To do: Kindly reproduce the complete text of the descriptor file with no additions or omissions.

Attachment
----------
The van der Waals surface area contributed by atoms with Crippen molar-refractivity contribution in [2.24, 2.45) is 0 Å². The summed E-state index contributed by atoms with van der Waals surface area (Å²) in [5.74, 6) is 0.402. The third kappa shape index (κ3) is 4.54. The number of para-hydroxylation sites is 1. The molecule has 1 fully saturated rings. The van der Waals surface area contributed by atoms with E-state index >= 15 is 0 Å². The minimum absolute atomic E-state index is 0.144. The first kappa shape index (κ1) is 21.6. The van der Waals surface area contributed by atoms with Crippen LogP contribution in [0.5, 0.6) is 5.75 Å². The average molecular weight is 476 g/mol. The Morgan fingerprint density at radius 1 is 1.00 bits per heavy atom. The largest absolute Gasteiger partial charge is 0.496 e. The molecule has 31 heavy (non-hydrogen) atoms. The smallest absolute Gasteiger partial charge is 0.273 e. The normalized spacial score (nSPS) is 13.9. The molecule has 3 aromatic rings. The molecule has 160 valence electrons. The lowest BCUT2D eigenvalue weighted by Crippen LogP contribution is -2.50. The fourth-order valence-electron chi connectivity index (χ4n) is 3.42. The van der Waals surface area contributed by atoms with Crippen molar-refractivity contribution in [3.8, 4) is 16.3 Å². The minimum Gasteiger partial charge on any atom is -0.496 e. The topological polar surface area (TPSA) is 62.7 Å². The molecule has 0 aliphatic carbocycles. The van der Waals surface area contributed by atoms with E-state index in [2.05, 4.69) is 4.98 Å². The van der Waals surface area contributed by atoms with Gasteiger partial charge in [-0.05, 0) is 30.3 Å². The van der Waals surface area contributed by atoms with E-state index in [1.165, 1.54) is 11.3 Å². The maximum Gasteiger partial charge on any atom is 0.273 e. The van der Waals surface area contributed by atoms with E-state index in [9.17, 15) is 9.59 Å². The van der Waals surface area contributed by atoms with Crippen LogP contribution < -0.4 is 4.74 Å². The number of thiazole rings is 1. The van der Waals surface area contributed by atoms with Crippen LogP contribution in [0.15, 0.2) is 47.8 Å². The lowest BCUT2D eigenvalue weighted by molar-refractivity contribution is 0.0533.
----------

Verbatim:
The van der Waals surface area contributed by atoms with Crippen molar-refractivity contribution in [2.24, 2.45) is 0 Å². The summed E-state index contributed by atoms with van der Waals surface area (Å²) in [5.74, 6) is 0.402. The third kappa shape index (κ3) is 4.54. The number of para-hydroxylation sites is 1. The molecule has 1 fully saturated rings. The van der Waals surface area contributed by atoms with E-state index >= 15 is 0 Å². The minimum absolute atomic E-state index is 0.144. The first kappa shape index (κ1) is 21.6. The van der Waals surface area contributed by atoms with Crippen LogP contribution in [0.5, 0.6) is 5.75 Å². The average molecular weight is 476 g/mol. The Morgan fingerprint density at radius 1 is 1.00 bits per heavy atom. The largest absolute Gasteiger partial charge is 0.496 e. The molecule has 31 heavy (non-hydrogen) atoms. The smallest absolute Gasteiger partial charge is 0.273 e. The normalized spacial score (nSPS) is 13.9. The molecule has 3 aromatic rings. The molecule has 160 valence electrons. The lowest BCUT2D eigenvalue weighted by Crippen LogP contribution is -2.50. The fourth-order valence-electron chi connectivity index (χ4n) is 3.42. The van der Waals surface area contributed by atoms with Crippen molar-refractivity contribution in [3.8, 4) is 16.3 Å². The minimum Gasteiger partial charge on any atom is -0.496 e. The topological polar surface area (TPSA) is 62.7 Å². The molecule has 0 aliphatic carbocycles. The van der Waals surface area contributed by atoms with E-state index in [2.05, 4.69) is 4.98 Å². The van der Waals surface area contributed by atoms with Gasteiger partial charge in [-0.05, 0) is 30.3 Å². The van der Waals surface area contributed by atoms with E-state index in [1.165, 1.54) is 11.3 Å². The maximum Gasteiger partial charge on any atom is 0.273 e. The van der Waals surface area contributed by atoms with E-state index in [9.17, 15) is 9.59 Å². The van der Waals surface area contributed by atoms with Crippen LogP contribution < -0.4 is 4.74 Å². The number of thiazole rings is 1. The van der Waals surface area contributed by atoms with Crippen LogP contribution in [0.15, 0.2) is 47.8 Å². The lowest BCUT2D eigenvalue weighted by molar-refractivity contribution is 0.0533.